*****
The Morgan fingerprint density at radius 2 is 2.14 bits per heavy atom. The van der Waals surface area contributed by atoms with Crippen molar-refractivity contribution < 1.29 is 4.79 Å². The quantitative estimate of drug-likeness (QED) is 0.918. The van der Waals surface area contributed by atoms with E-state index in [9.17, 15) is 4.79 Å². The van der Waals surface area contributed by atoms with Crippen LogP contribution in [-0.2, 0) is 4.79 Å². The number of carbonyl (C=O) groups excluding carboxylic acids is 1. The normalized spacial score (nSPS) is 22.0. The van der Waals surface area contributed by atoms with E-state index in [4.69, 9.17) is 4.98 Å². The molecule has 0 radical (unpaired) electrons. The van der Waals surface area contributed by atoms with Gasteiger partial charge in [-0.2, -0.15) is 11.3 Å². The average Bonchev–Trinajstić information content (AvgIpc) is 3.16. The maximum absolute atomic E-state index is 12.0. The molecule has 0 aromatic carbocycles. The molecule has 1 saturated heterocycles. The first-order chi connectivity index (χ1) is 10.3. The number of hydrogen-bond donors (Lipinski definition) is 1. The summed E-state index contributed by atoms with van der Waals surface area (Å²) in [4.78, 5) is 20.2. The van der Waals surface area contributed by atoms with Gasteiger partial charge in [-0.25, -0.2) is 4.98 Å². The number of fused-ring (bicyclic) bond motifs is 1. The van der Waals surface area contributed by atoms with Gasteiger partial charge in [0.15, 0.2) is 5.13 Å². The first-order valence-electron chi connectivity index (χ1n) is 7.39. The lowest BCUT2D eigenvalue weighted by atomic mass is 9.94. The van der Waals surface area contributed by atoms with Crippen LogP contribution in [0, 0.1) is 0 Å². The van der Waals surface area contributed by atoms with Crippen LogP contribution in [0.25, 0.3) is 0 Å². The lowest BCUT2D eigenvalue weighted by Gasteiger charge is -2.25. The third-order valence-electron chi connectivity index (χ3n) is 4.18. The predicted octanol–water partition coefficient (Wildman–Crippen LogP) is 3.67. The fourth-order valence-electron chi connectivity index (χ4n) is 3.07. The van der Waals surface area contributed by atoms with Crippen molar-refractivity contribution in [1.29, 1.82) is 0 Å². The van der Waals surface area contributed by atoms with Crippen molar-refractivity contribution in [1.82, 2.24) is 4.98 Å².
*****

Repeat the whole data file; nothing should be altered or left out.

The Morgan fingerprint density at radius 2 is 2.14 bits per heavy atom. The van der Waals surface area contributed by atoms with Crippen molar-refractivity contribution < 1.29 is 4.79 Å². The quantitative estimate of drug-likeness (QED) is 0.918. The van der Waals surface area contributed by atoms with E-state index in [9.17, 15) is 4.79 Å². The van der Waals surface area contributed by atoms with Crippen LogP contribution in [-0.2, 0) is 4.79 Å². The number of carbonyl (C=O) groups excluding carboxylic acids is 1. The normalized spacial score (nSPS) is 22.0. The van der Waals surface area contributed by atoms with E-state index in [4.69, 9.17) is 4.98 Å². The molecule has 0 radical (unpaired) electrons. The van der Waals surface area contributed by atoms with Gasteiger partial charge in [-0.2, -0.15) is 11.3 Å². The average Bonchev–Trinajstić information content (AvgIpc) is 3.16. The maximum absolute atomic E-state index is 12.0. The molecule has 0 aromatic carbocycles. The molecule has 1 saturated heterocycles. The first-order chi connectivity index (χ1) is 10.3. The number of hydrogen-bond donors (Lipinski definition) is 1. The summed E-state index contributed by atoms with van der Waals surface area (Å²) in [4.78, 5) is 20.2. The van der Waals surface area contributed by atoms with Gasteiger partial charge in [-0.25, -0.2) is 4.98 Å². The number of fused-ring (bicyclic) bond motifs is 1. The van der Waals surface area contributed by atoms with Gasteiger partial charge in [0.15, 0.2) is 5.13 Å². The first-order valence-electron chi connectivity index (χ1n) is 7.39. The lowest BCUT2D eigenvalue weighted by atomic mass is 9.94. The van der Waals surface area contributed by atoms with Crippen LogP contribution in [0, 0.1) is 0 Å². The van der Waals surface area contributed by atoms with Crippen LogP contribution in [0.25, 0.3) is 0 Å². The lowest BCUT2D eigenvalue weighted by Gasteiger charge is -2.25. The third-order valence-electron chi connectivity index (χ3n) is 4.18. The predicted octanol–water partition coefficient (Wildman–Crippen LogP) is 3.67. The fourth-order valence-electron chi connectivity index (χ4n) is 3.07. The van der Waals surface area contributed by atoms with Crippen molar-refractivity contribution in [1.29, 1.82) is 0 Å². The van der Waals surface area contributed by atoms with Crippen molar-refractivity contribution in [1.82, 2.24) is 4.98 Å².